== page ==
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History of carcinoid and pathology
Contributions of Siegfried Oberndorfer to pathology and evolution of carcinoid

Hanzade Dogan
,
Inci Hot

Pol J Pathol 2010; 1: 49-53
Online publish date: 2010/05/12
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When the Turkish Republic was founded in 1923, Turkish scholars and politicians were dissatisfied with the situation of Istanbul University and the conservative stance of the University perturbed the ruling elite. In the 1930s, in the Weimer Republic of Germany, the dominant National Socialist Party dismissed and denationalized thousands of academics due to political dissidence.
When addressing Parliament at the 1933 opening ceremony, Atatürk asserted that the University required profound structural and functional reform. The first requirement was to reorganize the University according to Western European standards. Prof. Malche from Geneva was asked to prepare a reform programme and in 1932 he presented the reform programme that he had prepared. Meanwhile, Prof. Schwarz had organized the dismissed academics from Germany to come to Turkey and authorities from the Ministry of Education in Turkey signed contracts with the scientists [1].
Those immigrant movements ended in 1945 with the end of the Second World War and only a small number of the immigrant scientists stayed in Turkey after 1956. Some of them died in Istanbul or Ankara and some of them were invited to the U.S.A. and continued their studies there. Others returned to Germany between 1949 and 1956 [1, 2].


Foreign Scientists in the Higher Education Reform of 1933
Philippe Schwartz, a professor of medicine (1894-1977), founded the “Charity Association for German Scientists in Exile” to support the dismissed academics from Germany. In 1933, Schwartz and his colleagues agreed to collaborate with Turkish academics to elevate the quality of higher education [1, 2]. The expatriate professors arrived in Istanbul at the tenth anniversary of the Foundation of the Republic and one of them was the famous pathologist Siegfried Oberndorfer (Fig. 1).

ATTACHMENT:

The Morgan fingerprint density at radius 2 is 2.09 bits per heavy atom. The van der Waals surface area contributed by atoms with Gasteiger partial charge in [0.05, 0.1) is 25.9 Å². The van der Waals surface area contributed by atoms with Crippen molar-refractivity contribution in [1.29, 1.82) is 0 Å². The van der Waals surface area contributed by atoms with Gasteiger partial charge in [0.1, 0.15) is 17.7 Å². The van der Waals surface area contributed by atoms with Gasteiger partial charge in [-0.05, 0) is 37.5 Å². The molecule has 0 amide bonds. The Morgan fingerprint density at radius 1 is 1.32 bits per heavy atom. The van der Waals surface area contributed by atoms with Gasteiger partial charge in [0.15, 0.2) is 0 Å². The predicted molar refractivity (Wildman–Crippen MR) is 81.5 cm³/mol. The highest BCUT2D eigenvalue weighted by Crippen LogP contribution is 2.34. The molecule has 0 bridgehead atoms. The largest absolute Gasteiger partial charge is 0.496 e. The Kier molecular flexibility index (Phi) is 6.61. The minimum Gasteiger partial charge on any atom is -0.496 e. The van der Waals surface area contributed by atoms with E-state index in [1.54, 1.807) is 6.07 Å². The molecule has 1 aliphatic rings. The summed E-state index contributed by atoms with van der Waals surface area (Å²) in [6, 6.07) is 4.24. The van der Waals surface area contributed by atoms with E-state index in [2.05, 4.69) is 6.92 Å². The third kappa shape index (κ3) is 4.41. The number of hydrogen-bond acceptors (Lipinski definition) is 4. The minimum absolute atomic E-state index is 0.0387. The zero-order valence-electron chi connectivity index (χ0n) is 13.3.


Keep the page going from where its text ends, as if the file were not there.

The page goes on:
Nearly all the professors were refugees who had come with the help of the Charity Organization and the foremost among these professors were: Siegfried Oberndorfer (1876-1944), Fritz Arndt (1885-1969), Hugo Braun (1881-1963), Max Clara (1899-1966), Friedrich Dessauer (1881-1963), Hans Reichenbach (1891-1953), Erich Frank (1894-1957), Alfred Kantorowicz (1880-1962), Erch Auerbach (1892-1957), Philippe Schwartz (1894-1977), Gerhard Kessler (1883-1963), Leo Spitzer (1887-1960), and Rudolf Nissen (1896-1981) [1-3].
We aimed in this study to present Oberndorfer’s contributions to pathology and evolution of carcinoid, which is a very important topic of pathology and many other medical disciplines today, as well. (Fig. 2, Fig. 3, Fig. 4) As an original contribution, we made use of personal files of German scientists and contracts they signed in the archives of Istanbul University (Fig. 5), his grandson’s letter presented in the pathology congress in Istanbul that described his grandfather’s scientific environment, stay and studies in Istanbul, and events in the European Pathology Congress organized in Istanbul where his grandson was invited (Fig. 6) – very sentimental moments were witnessed as he read his letter to the participants.


Prof. Dr. Siegfried Oberndorfer
Siegfried Oberndorfer was born in Munich, Germany, on 24.6.1876. He studied medicine at the University of Munich and got his diploma in medicine in 1900 [3]. He had taken part in the scientific research group of the Pathological Anatomy Institute of Munich University since he was highly interested in pathology while he was a student of medicine [3-5]. He worked as an assistant in both Geneva and Munich Medical Schools until 1905. In 1906, he became an associate professor alongside Prof. Dr. V. Bollinger with his thesis on “Chronic Appendicitis”. He became the youngest Jewish physician to be appointed to its faculty in 1907. His observations regarding multiple small-intestinal tumours were presented at the German Pathological Society convention, where he used the term karzinoide. This responsibility belonged to S. Oberndorfer, who became the first to adequately characterize the nature of these tumours (Dresden, Germany September 1907) and published his findings in December of the same year. (Fig. 7) [4].